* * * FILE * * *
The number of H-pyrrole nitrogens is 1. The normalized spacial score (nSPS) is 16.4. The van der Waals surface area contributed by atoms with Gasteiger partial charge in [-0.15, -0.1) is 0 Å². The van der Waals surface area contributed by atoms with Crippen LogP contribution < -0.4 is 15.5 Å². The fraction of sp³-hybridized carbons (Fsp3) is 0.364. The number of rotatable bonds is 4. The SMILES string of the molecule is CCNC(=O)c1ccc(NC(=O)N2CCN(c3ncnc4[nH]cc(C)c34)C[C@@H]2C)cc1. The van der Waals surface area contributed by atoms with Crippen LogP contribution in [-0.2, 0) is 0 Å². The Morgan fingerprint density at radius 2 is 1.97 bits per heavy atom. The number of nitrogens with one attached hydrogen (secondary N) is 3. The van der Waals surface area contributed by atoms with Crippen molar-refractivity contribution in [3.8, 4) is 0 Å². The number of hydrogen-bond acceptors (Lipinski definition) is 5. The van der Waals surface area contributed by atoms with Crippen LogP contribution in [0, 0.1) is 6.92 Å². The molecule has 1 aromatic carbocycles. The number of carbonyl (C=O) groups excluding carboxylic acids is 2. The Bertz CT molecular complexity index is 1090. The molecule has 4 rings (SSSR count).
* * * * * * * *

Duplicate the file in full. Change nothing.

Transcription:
The number of H-pyrrole nitrogens is 1. The normalized spacial score (nSPS) is 16.4. The van der Waals surface area contributed by atoms with Gasteiger partial charge in [-0.15, -0.1) is 0 Å². The van der Waals surface area contributed by atoms with Crippen LogP contribution < -0.4 is 15.5 Å². The fraction of sp³-hybridized carbons (Fsp3) is 0.364. The number of rotatable bonds is 4. The SMILES string of the molecule is CCNC(=O)c1ccc(NC(=O)N2CCN(c3ncnc4[nH]cc(C)c34)C[C@@H]2C)cc1. The van der Waals surface area contributed by atoms with Crippen LogP contribution in [-0.2, 0) is 0 Å². The Morgan fingerprint density at radius 2 is 1.97 bits per heavy atom. The number of nitrogens with one attached hydrogen (secondary N) is 3. The van der Waals surface area contributed by atoms with Crippen molar-refractivity contribution in [3.8, 4) is 0 Å². The number of hydrogen-bond acceptors (Lipinski definition) is 5. The van der Waals surface area contributed by atoms with Crippen LogP contribution in [0, 0.1) is 6.92 Å². The molecule has 1 aromatic carbocycles. The number of carbonyl (C=O) groups excluding carboxylic acids is 2. The Bertz CT molecular complexity index is 1090. The molecule has 4 rings (SSSR count).